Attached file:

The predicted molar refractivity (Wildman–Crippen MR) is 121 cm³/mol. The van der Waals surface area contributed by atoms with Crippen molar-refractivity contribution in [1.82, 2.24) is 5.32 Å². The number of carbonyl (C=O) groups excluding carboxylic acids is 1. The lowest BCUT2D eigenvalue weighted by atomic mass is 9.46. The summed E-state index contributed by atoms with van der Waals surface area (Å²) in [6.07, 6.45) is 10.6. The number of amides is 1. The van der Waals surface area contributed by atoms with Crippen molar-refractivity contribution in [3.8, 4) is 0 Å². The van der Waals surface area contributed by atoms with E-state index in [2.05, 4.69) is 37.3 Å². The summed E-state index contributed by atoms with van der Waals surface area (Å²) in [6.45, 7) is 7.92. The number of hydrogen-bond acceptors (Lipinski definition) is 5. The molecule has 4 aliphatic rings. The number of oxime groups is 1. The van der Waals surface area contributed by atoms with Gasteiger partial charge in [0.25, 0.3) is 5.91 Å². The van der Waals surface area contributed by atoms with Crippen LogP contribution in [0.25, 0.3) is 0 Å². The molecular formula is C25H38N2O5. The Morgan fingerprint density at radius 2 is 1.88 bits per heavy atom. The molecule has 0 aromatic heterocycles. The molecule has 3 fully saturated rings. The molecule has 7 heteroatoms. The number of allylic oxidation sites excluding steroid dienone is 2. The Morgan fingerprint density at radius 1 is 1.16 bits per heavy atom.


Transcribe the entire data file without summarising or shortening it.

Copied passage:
The predicted molar refractivity (Wildman–Crippen MR) is 121 cm³/mol. The van der Waals surface area contributed by atoms with Crippen molar-refractivity contribution in [1.82, 2.24) is 5.32 Å². The number of carbonyl (C=O) groups excluding carboxylic acids is 1. The lowest BCUT2D eigenvalue weighted by atomic mass is 9.46. The summed E-state index contributed by atoms with van der Waals surface area (Å²) in [6.07, 6.45) is 10.6. The number of amides is 1. The van der Waals surface area contributed by atoms with Crippen molar-refractivity contribution in [3.8, 4) is 0 Å². The van der Waals surface area contributed by atoms with E-state index in [2.05, 4.69) is 37.3 Å². The summed E-state index contributed by atoms with van der Waals surface area (Å²) in [6.45, 7) is 7.92. The number of hydrogen-bond acceptors (Lipinski definition) is 5. The molecule has 4 aliphatic rings. The number of oxime groups is 1. The van der Waals surface area contributed by atoms with Gasteiger partial charge in [0.25, 0.3) is 5.91 Å². The van der Waals surface area contributed by atoms with Crippen LogP contribution in [0.25, 0.3) is 0 Å². The molecular formula is C25H38N2O5. The Morgan fingerprint density at radius 2 is 1.88 bits per heavy atom. The molecule has 0 aromatic heterocycles. The molecule has 3 fully saturated rings. The molecule has 7 heteroatoms. The number of allylic oxidation sites excluding steroid dienone is 2. The Morgan fingerprint density at radius 1 is 1.16 bits per heavy atom.